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Review 1: "The Paxlovid Rebound Study: A Prospective Cohort Study to Evaluate Viral and Symptom Rebound Differences Between Paxlovid and Untreated COVID-19 Participants"

Published onJan 17, 2023
Review 1: "The Paxlovid Rebound Study: A Prospective Cohort Study to Evaluate Viral and Symptom Rebound Differences Between Paxlovid and Untreated COVID-19 Participants"
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key-enterThis Pub is a Review of
The Paxlovid Rebound Study: A Prospective Cohort Study to Evaluate Viral and Symptom Rebound Differences Between Paxlovid and Untreated COVID-19 Participants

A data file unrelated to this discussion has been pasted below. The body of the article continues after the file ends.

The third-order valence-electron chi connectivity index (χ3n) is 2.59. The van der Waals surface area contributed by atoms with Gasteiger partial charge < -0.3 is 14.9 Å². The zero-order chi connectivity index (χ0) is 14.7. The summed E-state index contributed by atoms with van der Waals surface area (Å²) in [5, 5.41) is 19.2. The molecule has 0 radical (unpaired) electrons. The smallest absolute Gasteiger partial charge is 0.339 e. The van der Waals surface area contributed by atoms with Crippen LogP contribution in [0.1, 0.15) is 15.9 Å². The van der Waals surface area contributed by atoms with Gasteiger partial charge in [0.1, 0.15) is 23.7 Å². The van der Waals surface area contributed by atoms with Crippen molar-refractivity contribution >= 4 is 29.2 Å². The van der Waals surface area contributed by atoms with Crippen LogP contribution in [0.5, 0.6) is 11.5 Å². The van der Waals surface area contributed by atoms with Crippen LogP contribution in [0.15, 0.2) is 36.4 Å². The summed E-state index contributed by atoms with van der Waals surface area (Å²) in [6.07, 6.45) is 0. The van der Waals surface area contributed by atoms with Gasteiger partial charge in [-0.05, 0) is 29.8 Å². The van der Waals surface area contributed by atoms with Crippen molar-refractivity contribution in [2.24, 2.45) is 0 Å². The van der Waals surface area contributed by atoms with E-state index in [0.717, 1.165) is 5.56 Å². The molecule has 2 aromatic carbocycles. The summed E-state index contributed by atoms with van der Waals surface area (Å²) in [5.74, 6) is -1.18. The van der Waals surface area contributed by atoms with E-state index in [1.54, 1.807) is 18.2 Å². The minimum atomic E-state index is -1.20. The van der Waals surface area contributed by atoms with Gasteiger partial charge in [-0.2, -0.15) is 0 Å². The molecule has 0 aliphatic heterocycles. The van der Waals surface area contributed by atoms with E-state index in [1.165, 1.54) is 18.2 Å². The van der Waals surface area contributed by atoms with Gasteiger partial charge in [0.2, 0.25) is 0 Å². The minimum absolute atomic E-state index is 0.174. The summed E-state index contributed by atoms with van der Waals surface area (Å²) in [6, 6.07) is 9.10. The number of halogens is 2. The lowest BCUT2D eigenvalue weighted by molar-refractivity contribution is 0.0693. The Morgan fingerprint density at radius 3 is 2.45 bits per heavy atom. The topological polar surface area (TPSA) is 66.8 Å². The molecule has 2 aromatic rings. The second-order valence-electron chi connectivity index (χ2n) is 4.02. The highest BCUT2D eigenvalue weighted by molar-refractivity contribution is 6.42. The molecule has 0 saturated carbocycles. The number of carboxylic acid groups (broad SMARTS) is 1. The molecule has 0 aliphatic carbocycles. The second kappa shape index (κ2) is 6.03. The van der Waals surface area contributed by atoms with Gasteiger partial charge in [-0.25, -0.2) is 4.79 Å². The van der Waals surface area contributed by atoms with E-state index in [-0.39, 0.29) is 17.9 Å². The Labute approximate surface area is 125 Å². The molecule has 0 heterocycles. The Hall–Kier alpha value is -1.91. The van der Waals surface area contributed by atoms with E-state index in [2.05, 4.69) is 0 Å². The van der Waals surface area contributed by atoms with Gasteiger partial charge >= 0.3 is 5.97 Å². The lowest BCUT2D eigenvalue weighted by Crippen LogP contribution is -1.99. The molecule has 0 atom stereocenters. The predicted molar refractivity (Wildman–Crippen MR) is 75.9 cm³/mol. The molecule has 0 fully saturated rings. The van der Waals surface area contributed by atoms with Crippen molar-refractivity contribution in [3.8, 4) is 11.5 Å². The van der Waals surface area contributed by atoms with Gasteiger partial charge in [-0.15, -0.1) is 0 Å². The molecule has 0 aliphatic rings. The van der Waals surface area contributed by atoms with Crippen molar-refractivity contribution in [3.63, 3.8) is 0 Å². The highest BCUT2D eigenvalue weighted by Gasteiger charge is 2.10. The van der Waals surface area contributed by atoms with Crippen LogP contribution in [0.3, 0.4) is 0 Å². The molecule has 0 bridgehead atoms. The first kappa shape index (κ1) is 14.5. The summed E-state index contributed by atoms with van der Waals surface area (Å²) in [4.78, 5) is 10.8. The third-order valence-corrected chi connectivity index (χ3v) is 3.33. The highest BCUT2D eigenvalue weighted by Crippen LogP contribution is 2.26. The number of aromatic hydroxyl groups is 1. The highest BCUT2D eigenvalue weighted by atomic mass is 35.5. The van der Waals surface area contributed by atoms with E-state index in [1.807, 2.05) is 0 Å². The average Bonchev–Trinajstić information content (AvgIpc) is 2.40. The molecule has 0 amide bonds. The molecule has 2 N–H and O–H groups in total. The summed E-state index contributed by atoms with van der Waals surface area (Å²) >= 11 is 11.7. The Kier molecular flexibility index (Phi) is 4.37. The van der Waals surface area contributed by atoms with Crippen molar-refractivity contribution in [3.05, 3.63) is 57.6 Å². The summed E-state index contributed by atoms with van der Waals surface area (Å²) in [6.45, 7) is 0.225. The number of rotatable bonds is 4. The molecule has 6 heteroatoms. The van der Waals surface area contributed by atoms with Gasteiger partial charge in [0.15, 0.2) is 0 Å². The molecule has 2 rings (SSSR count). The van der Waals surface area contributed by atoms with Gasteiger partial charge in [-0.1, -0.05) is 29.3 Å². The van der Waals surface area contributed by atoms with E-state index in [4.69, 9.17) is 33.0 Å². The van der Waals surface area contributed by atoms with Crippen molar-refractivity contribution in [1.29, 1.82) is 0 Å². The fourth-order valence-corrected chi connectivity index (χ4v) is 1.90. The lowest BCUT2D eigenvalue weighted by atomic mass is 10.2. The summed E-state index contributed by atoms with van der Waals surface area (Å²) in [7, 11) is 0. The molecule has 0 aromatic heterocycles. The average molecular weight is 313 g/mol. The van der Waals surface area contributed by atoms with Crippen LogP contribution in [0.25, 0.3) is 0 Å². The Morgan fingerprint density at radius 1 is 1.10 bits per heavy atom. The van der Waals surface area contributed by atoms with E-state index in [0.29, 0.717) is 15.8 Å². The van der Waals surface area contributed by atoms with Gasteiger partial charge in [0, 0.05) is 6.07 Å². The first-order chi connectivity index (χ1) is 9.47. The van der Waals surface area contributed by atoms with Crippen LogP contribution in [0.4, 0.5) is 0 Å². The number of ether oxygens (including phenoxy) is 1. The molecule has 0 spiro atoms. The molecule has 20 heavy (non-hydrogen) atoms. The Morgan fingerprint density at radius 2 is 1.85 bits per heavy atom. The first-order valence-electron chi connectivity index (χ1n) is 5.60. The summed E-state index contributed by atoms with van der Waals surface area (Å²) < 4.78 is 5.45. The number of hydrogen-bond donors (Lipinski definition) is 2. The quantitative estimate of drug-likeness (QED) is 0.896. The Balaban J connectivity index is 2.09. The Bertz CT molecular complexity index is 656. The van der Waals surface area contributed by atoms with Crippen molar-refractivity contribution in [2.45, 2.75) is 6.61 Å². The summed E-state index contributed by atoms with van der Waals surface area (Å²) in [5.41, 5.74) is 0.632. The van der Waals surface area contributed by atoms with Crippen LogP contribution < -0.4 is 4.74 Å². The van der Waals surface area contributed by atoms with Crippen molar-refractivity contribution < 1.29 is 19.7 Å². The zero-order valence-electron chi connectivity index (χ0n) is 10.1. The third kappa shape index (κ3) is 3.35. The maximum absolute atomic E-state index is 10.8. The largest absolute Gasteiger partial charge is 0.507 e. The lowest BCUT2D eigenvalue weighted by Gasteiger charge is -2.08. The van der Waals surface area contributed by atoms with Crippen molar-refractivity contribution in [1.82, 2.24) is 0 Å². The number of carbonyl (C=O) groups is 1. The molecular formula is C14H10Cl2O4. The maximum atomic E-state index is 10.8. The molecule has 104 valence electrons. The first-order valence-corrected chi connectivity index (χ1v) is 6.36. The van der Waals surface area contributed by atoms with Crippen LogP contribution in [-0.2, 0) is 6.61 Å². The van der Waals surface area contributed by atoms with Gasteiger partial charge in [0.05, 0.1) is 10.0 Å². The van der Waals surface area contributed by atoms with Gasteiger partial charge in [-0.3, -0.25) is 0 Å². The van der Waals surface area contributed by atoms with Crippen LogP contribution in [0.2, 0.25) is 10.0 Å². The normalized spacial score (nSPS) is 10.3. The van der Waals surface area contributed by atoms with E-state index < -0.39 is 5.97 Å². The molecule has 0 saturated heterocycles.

AbstractIntroductionThe uptake of Paxlovid in individuals infected with COVID-19 has been significantly limited by concerns around the Paxlovid rebound phenomenon despite the scarcity of evidence around its epidemiology. The purpose of this study was to prospectively compare the epidemiology of Paxlovid rebound in treated and untreated participants with acute COVID-19 infectionMethodsWe designed a decentralized, digital, prospective observational study in which participants who tested positive for COVID-19 using eMed Test-to-Treat telehealth kits and were clinically eligible for Paxlovid were recruited to be evaluated for viral and symptom clearance, as well as rebound. Participants were assigned to a Paxlovid or control group based on their decision to take Paxlovid. Following initial diagnosis based on a telehealth proctored test both groups were provided 12 telehealth proctored rapid antigen home tests and asked to test on a regular frequent schedule for 16 days and answer symptom surveys. Viral rebound based on test results and COVID-19 symptom rebound based on patient reported symptoms were evaluated.ResultsViral rebound incidence was 14.2% in the Paxlovid group (n=127) and 9.3% in the control group (n=43). COVID-19 symptom rebound incidence was higher in the Paxlovid group (18.9%) compared to the control group (7.0%). There were no notable differences in viral rebound by age, gender, pre-existing conditions, or major symptom groups during the acute phase or at the 1-month interval.ConclusionThis preliminary report of our prospective study suggests that rebound after clearance of test positivity or symptom resolution is higher than previously reported. However, we observed a similar rate of rebound in both in the Paxlovid and control groups. Large studies with diverse participants and extended follow-up are needed to better understand the rebound phenomena.